The US Secretive Government’s “Kill List”: How About NOBODY Should Be “Authorized To Assassinate US Citizens”

There’s a viral copypasta going around social media claiming that the National Security Council position President Trump is attempting to push Steve Bannon into entails authority over a secretive government “kill list” which authorizes assassinations of enemies of the US government, including assassinations of American citizens.

Unlike 99 percent of all social media copy/paste trends, this one is actually grounded in fact. The United States government can and does assassinate people with impunity, including US citizens, and the National Security Council is indeed a fundamental part of its process in doing so. In 2011, US-born citizen Anwar al-Awlaki was executed without trial via US drone strike in Yemen, and two weeks later another drone strike killed his 16 year-old son, also a US citizen. The panel responsible for these decisions conducts itself with total opacity, giving the US public no insight at all into how, when and why the decision to assassinate someone is made, all perfectly legally. Reuters reports that according to an unnamed official, these extrajudicial killings are “permitted by Congress when it authorized the use of military forces against militants in the wake of the attacks of September 11, 2001; and they are permitted under international law if a country is defending itself.”

So this copypasta is going around, and all the armchair liberals on my newsfeed are freaking out about it saying “Oh noes! We can’t let the Breitbart guy have this kind of authority! He’ll be on a panel that gives him the authority to legally assassinate US citizens!” Meanwhile nobody seems to be voicing any concern at all about the fact that THEIR GOVERNMENT CAN LEGALLY ASSASSINATE US CITIZENS.

For God’s sake, liberals. Wake up already. We have here a golden opportunity to shine a big, bright light on a truly reprehensible practice by the US government that everyone wanted to hurry up and forget about under President Obama, and we’re letting it slip through our fingers by making it about some alt-right jerk who probably can’t get on the panel anyway.

It’s fine to ring alarms about Bannon, but can we please stop pretending he’s the most concerning thing about the issue in question? Even if you’re fine with the extrajudicial killings of foreigners, pure egoic self-interest should propel you to fight tooth and claw against a policy which enables your government to kill you with impunity and opacity under the “Trust us, we’re the good guys” post-9/11 authoritarian schtick Bush lulled us into accepting.

What makes this such a perfect opportunity is the way all the establishment fearmongering about Trump can be used in our favor to illustrate just how horrific executive powers have gotten under Bush and Obama. When it was Obama assassinating people liberals were able to compartmentalize away from the jarring reality of what was happening, thinking “Well he seems like a nice guy and he looks good in a suit, and isn’t his family beautiful? What breed is their new dog? I should really google that,” but now that those same exact powers have been transferred to Trump people can suddenly see them since they no longer belong to a trusted member of their pack.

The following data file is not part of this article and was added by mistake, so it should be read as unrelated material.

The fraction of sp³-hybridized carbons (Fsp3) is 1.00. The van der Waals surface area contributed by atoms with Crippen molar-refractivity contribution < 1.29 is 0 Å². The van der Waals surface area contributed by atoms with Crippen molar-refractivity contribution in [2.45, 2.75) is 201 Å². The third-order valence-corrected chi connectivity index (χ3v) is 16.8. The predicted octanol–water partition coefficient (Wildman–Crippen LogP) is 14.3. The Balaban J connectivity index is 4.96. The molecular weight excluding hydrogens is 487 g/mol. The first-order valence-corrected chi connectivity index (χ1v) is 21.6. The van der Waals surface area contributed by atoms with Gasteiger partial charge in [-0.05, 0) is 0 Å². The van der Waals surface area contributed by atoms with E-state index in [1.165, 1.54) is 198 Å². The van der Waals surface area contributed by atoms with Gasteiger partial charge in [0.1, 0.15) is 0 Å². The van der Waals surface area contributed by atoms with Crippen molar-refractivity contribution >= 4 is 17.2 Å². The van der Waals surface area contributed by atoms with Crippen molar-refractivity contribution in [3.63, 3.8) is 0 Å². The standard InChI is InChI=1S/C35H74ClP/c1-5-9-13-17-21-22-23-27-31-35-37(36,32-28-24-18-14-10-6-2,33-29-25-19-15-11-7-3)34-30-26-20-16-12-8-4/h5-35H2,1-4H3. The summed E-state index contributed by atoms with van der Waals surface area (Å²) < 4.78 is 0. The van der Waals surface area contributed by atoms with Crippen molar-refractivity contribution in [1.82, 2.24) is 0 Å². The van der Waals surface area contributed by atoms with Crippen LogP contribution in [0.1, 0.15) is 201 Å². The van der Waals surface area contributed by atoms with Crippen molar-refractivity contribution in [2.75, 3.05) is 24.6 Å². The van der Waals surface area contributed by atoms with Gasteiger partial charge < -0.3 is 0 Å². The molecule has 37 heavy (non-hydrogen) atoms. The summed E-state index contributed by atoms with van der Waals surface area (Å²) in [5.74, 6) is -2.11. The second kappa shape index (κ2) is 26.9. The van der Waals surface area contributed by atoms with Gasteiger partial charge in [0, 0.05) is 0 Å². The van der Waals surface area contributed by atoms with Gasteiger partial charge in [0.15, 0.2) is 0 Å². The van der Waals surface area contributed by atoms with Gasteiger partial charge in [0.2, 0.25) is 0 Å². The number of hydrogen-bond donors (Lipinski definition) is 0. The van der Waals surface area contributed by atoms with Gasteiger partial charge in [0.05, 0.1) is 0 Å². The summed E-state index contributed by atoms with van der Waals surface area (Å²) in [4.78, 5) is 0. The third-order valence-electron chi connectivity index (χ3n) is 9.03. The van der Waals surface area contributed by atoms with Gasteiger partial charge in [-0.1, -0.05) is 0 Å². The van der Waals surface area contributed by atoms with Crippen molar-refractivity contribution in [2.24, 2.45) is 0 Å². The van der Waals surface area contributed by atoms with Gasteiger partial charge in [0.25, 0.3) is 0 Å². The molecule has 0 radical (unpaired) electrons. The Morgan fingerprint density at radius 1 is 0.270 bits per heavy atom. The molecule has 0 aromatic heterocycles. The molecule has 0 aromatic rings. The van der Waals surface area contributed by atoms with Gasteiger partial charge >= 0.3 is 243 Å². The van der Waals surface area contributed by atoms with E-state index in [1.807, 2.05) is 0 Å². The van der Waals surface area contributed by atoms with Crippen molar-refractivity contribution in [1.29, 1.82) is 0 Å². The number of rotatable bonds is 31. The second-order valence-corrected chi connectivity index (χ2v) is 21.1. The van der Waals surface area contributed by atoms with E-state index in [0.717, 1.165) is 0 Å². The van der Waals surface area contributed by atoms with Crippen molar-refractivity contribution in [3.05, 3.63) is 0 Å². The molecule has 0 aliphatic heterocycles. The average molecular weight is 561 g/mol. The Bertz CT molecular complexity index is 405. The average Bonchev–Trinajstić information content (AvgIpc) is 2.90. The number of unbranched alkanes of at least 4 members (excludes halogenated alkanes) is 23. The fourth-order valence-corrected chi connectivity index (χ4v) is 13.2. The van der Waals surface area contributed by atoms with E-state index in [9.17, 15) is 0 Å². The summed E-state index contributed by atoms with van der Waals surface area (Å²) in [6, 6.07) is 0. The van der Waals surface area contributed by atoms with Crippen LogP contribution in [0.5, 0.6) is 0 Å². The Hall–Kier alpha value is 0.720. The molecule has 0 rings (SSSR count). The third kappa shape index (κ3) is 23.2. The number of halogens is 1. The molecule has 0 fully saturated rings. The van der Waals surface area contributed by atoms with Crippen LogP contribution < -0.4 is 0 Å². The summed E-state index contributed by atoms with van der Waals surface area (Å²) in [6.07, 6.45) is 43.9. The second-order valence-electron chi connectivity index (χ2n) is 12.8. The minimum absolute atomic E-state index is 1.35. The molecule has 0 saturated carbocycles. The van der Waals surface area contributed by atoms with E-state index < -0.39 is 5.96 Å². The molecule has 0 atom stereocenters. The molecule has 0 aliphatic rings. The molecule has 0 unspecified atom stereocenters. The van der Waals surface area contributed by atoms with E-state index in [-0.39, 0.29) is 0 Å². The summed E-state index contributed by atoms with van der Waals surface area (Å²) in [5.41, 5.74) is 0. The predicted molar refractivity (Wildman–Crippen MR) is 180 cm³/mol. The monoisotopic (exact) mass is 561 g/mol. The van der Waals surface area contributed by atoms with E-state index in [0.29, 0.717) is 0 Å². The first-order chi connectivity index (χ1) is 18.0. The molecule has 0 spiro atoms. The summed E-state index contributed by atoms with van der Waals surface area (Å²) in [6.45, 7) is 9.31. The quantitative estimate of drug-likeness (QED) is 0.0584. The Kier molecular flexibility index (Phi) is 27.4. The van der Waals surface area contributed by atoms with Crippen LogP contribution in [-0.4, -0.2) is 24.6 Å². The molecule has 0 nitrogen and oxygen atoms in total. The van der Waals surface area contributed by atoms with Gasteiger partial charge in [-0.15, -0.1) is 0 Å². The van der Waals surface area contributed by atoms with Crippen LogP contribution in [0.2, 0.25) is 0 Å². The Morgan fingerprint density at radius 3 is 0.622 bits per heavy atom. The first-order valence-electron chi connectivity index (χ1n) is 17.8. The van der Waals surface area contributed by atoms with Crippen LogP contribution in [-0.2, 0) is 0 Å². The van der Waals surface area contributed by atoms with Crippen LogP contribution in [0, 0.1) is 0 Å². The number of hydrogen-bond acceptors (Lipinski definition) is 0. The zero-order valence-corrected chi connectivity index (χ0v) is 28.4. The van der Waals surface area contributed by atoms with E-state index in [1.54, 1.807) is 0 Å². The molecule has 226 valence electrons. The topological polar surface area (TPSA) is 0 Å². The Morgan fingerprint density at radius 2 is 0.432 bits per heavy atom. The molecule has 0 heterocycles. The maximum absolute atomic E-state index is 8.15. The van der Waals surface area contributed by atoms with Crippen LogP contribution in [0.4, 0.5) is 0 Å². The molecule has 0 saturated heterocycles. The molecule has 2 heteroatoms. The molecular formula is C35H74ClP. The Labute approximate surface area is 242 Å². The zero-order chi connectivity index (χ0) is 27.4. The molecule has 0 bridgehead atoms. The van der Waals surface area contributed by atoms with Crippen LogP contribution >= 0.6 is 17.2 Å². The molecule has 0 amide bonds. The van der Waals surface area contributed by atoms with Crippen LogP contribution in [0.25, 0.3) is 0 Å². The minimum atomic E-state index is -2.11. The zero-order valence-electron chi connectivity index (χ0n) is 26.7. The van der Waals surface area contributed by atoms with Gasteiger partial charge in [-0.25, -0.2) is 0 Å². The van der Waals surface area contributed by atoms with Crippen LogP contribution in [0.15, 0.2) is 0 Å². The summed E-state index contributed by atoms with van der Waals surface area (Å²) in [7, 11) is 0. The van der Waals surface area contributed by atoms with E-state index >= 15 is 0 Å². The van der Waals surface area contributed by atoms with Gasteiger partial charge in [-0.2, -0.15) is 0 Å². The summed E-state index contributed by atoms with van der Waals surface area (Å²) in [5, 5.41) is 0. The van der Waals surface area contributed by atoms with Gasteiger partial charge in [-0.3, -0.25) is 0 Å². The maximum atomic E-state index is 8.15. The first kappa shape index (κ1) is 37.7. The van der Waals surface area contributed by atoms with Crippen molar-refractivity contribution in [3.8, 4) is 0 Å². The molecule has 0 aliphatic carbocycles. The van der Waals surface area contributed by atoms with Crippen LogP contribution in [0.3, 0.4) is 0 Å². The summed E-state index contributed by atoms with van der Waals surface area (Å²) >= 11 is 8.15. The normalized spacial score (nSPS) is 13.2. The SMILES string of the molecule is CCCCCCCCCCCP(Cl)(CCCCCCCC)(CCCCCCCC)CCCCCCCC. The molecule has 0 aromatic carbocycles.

If we can keep it from being dragged into useless partisan inertia, it will move from “Oh well, I trust him” to “Oh my God, this is a fascist government!” And of course it always has been, but beggars can’t be choosers and at least now we can get everyone looking. The fact that horrible people can wind up in positions of power is exactly why it used to be illegal for the government to assassinate its own citizens. We need to turn this from being a conversation about what a creep Bannon is to why we should never allow such practices at all.

The debate about government surveillance and the death of habeas corpus is an interesting one. The federal government is demanding more and more power because of the very real threat of a group of terrorists getting their hands on a nuclear weapon, among other things, and that’s arguably fine as long as we’re not asked to just blindly trust that nobody who wields that power will be nefarious.

Trump’s election is as clear an argument against that trust as we could possibly hope for, so there’s got to be a trade-off at the very least. If the federal government wants absolute power, we should at the very least be receiving absolute transparency so we can see what they’re up to. If America’s constant foreign interventionism and military entanglements are an obstacle to that transparency, then it should have to stop that behavior to enable transparency, and reducing its military interventionism would, of course, greatly reduce the risk of suffering a terrorist attack in the first place. The alternative is trusting that these godlike powers will never fall into the hands of a tyrant, which has already proven to be a naive pipe dream.

So can we get this debate turned in a healthy direction, please? The NSC and the kill lists will still be there long after Bannon’s obesity and hatred keels him over if we don’t. That is way too much power with way too much opacity for any government to be trusted with.

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Articles by: Caitlin Johnstone

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